Personally, all of my dogs have been spayed or neutered. The rescues came to me fixed, and I chose to desex the others.
One of my dogs was a Belgian tervuren named Jenny who I purchased from a breeder. It was many years ago, and I wanted to show a dog in conformation competition.
The American Kennel Club doesn’t permit dogs in those competitions to be fixed. The theory is that the best representatives of each breed should continue to reproduce to protect its heritage.
Having an unspayed dog wasn’t fun.
Even though my male dogs were fixed, they all were attracted to her when she was in heat.
So I had to carefully monitor all of them and manage the situation so that there were no disputes. When she wasn’t in heat, they got along fine.
I also had to watch her at all times outside so that a male dog wouldn’t find her when she was in heat.
And she wore a doggy panty with a disposable pad when she was in heat.
After she obtained her Championship, I had her spayed. I chose not to breed her because there were too many dogs in the world without homes.
Life was much calmer and easier after Jenny was spayed.
2. Neutering In Order To Not Have a Male Dog Who Roams
Neutering does help prevent a male dog from seeking out female dogs who are in heat. Of course, this can also help reduce the risk of having unwanted puppies.
And it helps keep your male Lab puppy safe because a dog who escapes can become lost or injured.
3. Not Contributing to the Pet Overpopulation Problem
According to the Association for the Prevention of Cruelty for Animals (ASPCA), current data shows that approximately 670,000 dogs are killed in shelters every year.
This led to the organization supporting early-age sterilization in order to prevent the accidental breeding of young cats and dogs.
The ASPCA advocates pediatric spay/neuter even as soon as the animal is at least two months old and two pounds.
So many people–myself included–don’t want to contribute to the pet overpopulation problem.
There are too many puppies and dogs who need homes. And not enough loving homes.
4. Not Spaying and Neutering so that Your Labrador Puppy Doesn’t Become Overweight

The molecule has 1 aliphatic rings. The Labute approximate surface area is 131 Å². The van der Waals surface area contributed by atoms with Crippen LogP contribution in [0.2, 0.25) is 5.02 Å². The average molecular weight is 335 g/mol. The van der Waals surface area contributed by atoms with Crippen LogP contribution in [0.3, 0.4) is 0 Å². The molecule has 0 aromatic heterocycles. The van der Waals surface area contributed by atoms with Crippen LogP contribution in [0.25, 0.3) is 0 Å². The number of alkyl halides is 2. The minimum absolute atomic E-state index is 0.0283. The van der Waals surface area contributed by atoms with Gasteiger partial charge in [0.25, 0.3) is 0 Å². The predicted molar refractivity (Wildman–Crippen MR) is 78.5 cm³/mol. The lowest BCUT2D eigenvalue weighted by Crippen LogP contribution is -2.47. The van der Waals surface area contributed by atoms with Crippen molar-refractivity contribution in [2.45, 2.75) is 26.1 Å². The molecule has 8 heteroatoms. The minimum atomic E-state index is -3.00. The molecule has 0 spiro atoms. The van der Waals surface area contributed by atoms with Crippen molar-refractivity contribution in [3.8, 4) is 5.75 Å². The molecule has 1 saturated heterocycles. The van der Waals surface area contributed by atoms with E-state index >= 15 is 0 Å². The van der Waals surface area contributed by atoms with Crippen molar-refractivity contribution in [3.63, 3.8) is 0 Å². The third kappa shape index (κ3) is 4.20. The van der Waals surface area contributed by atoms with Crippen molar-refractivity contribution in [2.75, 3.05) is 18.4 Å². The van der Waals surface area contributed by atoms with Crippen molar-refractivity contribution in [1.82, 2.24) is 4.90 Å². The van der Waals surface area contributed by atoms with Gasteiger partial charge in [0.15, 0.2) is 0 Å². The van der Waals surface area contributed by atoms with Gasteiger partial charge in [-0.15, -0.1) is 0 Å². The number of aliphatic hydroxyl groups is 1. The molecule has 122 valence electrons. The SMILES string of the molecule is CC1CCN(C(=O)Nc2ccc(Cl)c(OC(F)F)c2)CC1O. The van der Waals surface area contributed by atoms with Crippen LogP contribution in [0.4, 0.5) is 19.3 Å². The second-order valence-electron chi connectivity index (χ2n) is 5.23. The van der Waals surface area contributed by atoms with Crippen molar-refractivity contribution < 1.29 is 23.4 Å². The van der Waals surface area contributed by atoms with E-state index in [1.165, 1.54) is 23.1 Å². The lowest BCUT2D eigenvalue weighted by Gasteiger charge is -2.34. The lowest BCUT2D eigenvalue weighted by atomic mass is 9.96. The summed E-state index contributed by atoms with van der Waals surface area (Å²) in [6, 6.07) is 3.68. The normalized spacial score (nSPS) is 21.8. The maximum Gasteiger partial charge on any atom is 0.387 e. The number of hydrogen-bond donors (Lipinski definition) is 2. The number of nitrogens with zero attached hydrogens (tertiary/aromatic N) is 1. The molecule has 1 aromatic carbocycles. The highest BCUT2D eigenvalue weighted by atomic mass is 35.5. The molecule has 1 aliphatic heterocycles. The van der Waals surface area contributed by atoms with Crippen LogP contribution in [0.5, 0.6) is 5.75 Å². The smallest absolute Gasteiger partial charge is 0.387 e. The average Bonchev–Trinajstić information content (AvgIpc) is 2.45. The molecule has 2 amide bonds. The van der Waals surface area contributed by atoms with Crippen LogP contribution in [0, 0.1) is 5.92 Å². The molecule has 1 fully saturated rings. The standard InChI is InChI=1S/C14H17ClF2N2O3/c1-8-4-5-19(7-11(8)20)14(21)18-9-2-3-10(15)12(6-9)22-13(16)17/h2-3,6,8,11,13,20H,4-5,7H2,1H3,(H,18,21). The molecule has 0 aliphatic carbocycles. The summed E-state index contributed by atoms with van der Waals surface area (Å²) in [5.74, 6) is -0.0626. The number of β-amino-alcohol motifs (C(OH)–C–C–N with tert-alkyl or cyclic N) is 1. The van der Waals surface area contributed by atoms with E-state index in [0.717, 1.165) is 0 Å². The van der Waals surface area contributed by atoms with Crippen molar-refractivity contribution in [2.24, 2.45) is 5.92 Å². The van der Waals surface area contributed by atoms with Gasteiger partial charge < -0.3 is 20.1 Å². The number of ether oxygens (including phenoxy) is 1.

Anecdotal evidence was that spayed and neutered dogs would definitely gain weight. However, this long-held belief has been disproven.
Spayed and neutered dogs aren’t more likely than their intact counterparts to gain weight.
Although there may be slight hormonal and metabolic changes, if your pup is fed the correct amount and receives a sufficient amount of exercise, he shouldn’t gain weight after being fixed.
5. Spaying and Neutering for Reduced Overall Costs
Although neutering or spaying your beloved Labrador retriever has initial costs, the amount is miniscule in comparison to properly raising a litter of puppies.
Vet care for a litter of puppies and for the pregnant mother is very expensive. And feeding and caring for them is costly too!
Many shelters and rescue groups have low-cost or free spay and neuter clinics.
6. Having a Litter To Sell the Puppies
Having a litter of healthy Labradors to sell the puppies isn’t as easy as it sounds.
First of all, the breeding parents should have many different health clearances.
Breeding without the required tests is irresponsible. And potentially dangerous to both the breeding female and to the offspring.
Keep in mind too that the tests, vet care, food, puppy raising, and other necessities cost money and take a lot of time.
Good breeders don’t get rich from breeding.
7. Spaying and Neutering To Be Socially Conscious
In addition to helping prevent the overpopulation problem, spaying or neutering your Labrador retriever puppy will often be better for your community.
Dogs from unwanted litters are often abandoned, thereafter suffering from illness and untimely death.